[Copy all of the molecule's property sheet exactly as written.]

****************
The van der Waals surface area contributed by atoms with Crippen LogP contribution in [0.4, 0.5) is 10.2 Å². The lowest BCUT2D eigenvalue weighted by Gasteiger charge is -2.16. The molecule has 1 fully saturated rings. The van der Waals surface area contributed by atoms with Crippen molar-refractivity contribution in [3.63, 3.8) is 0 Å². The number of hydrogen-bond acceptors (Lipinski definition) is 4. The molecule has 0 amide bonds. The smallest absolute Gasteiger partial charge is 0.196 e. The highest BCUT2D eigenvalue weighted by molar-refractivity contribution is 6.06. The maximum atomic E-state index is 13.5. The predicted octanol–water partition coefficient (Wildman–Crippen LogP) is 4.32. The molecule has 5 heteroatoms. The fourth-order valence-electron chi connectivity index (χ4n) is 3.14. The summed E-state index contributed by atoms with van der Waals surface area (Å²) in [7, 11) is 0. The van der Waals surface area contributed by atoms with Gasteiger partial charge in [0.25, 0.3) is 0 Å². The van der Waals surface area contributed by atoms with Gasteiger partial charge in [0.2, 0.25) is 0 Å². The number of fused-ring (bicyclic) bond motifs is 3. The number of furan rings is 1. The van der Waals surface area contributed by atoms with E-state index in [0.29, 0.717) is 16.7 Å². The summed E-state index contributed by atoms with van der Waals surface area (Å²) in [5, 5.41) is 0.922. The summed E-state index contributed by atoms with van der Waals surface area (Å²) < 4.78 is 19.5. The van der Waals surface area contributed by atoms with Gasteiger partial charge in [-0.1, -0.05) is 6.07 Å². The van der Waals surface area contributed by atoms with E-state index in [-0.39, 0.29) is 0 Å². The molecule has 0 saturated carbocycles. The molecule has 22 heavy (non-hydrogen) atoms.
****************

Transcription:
The van der Waals surface area contributed by atoms with Crippen LogP contribution in [0.4, 0.5) is 10.2 Å². The lowest BCUT2D eigenvalue weighted by Gasteiger charge is -2.16. The molecule has 1 fully saturated rings. The van der Waals surface area contributed by atoms with Crippen molar-refractivity contribution in [3.63, 3.8) is 0 Å². The number of hydrogen-bond acceptors (Lipinski definition) is 4. The molecule has 0 amide bonds. The smallest absolute Gasteiger partial charge is 0.196 e. The highest BCUT2D eigenvalue weighted by molar-refractivity contribution is 6.06. The maximum atomic E-state index is 13.5. The predicted octanol–water partition coefficient (Wildman–Crippen LogP) is 4.32. The molecule has 5 heteroatoms. The fourth-order valence-electron chi connectivity index (χ4n) is 3.14. The summed E-state index contributed by atoms with van der Waals surface area (Å²) in [7, 11) is 0. The van der Waals surface area contributed by atoms with Gasteiger partial charge in [0.25, 0.3) is 0 Å². The van der Waals surface area contributed by atoms with Gasteiger partial charge in [0.2, 0.25) is 0 Å². The number of fused-ring (bicyclic) bond motifs is 3. The number of furan rings is 1. The van der Waals surface area contributed by atoms with E-state index in [0.29, 0.717) is 16.7 Å². The summed E-state index contributed by atoms with van der Waals surface area (Å²) in [5, 5.41) is 0.922. The summed E-state index contributed by atoms with van der Waals surface area (Å²) < 4.78 is 19.5. The van der Waals surface area contributed by atoms with Gasteiger partial charge in [-0.1, -0.05) is 6.07 Å². The van der Waals surface area contributed by atoms with E-state index in [-0.39, 0.29) is 0 Å². The molecule has 0 saturated carbocycles. The molecule has 22 heavy (non-hydrogen) atoms.